Date of Paper


Type of Paper

Clinical research paper

Degree Name

Master of Social Work (M.S.W.)


Social Work

First Advisor

Catherine Marrs Fuchsel


Social Work


This study explored the meaning of mindful practice and the influences practitioner's personal use and training had in the therapeutic setting, as well as with client outcomes. Qualitative methods were used to recruit and interview licensed practitioners with a personal practice of mindfulness. Six participants responded to interview questions in person, over the phone, or by email. Using grounded theory and open coding, six themes were identified: (a) Definitions of Mindful Practice; (b) Practitioner's Training and Personal Use of Mindful Practice: The Effects on Client Outcome; (c) Practitioner's Personal Mindful Practice: The Effects on Client-Centered Presence; (d) Practitioner's Support of Client in Mindful Practice; (e) Positive Effects of Therapeutic Mindful Practice; and (f) Insights and Concerns. A discussion of how these themes relate back to literature is presented. The implications for social work practice, research, and social policy are: (a) Mindful practice training and education for social work students, (b) Insight into the uses and benefits of therapeutic mindful practice, (c) Preservation of the integrity of mindful practice, (d) Upholding ethical principles of mindful practice, (e) Understanding the significance mindful practice has with the practitioner and client, and (f) Requiring mindfulness skills to be taught in health and physical education classes from preschool through high school.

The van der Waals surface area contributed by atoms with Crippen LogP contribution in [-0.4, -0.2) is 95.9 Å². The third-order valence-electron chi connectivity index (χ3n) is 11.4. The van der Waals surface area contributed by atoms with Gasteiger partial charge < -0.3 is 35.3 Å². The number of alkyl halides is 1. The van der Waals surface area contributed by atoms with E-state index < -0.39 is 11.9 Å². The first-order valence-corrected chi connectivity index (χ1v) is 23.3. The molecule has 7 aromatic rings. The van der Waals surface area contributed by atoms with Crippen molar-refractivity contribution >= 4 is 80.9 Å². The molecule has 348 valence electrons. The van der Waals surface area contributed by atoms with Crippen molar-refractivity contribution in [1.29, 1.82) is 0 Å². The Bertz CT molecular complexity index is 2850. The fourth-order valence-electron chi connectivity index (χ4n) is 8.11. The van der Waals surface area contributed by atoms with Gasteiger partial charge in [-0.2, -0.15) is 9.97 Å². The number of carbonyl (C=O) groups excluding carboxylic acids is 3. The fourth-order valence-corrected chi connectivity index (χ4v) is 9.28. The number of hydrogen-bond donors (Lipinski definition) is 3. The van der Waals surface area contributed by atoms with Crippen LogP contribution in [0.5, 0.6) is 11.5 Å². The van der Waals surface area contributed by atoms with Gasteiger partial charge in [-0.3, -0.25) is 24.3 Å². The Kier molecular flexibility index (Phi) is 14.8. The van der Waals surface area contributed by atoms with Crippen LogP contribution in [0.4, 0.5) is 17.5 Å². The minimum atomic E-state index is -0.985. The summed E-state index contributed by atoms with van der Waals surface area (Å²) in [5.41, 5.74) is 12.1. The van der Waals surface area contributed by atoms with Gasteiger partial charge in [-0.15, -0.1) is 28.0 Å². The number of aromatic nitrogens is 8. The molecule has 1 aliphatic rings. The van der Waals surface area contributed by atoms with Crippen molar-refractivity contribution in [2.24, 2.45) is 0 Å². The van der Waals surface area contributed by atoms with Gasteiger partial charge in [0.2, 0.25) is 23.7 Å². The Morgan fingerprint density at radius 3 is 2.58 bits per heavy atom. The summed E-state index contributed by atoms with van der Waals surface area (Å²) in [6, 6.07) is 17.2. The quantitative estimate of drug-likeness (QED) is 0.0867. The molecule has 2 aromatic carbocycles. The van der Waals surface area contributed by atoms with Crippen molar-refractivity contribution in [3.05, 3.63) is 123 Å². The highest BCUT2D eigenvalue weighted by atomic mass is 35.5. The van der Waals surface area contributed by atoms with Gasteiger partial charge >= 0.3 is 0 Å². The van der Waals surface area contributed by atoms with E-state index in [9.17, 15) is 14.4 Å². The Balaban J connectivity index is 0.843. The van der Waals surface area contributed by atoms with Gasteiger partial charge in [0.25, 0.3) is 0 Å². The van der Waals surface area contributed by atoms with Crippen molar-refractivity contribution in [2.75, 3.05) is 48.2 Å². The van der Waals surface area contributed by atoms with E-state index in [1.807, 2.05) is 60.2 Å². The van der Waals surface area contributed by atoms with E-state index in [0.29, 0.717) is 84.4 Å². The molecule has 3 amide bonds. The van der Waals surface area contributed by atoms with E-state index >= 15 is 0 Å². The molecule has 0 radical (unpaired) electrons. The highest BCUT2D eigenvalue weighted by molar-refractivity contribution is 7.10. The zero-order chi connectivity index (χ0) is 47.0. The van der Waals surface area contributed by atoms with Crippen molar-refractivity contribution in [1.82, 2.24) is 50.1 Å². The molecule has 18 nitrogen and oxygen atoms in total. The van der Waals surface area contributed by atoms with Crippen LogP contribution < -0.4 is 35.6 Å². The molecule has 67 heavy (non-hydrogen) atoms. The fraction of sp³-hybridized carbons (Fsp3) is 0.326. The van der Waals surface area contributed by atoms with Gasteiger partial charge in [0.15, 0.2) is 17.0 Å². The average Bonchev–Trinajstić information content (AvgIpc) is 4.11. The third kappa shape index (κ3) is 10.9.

Included in

Social Work Commons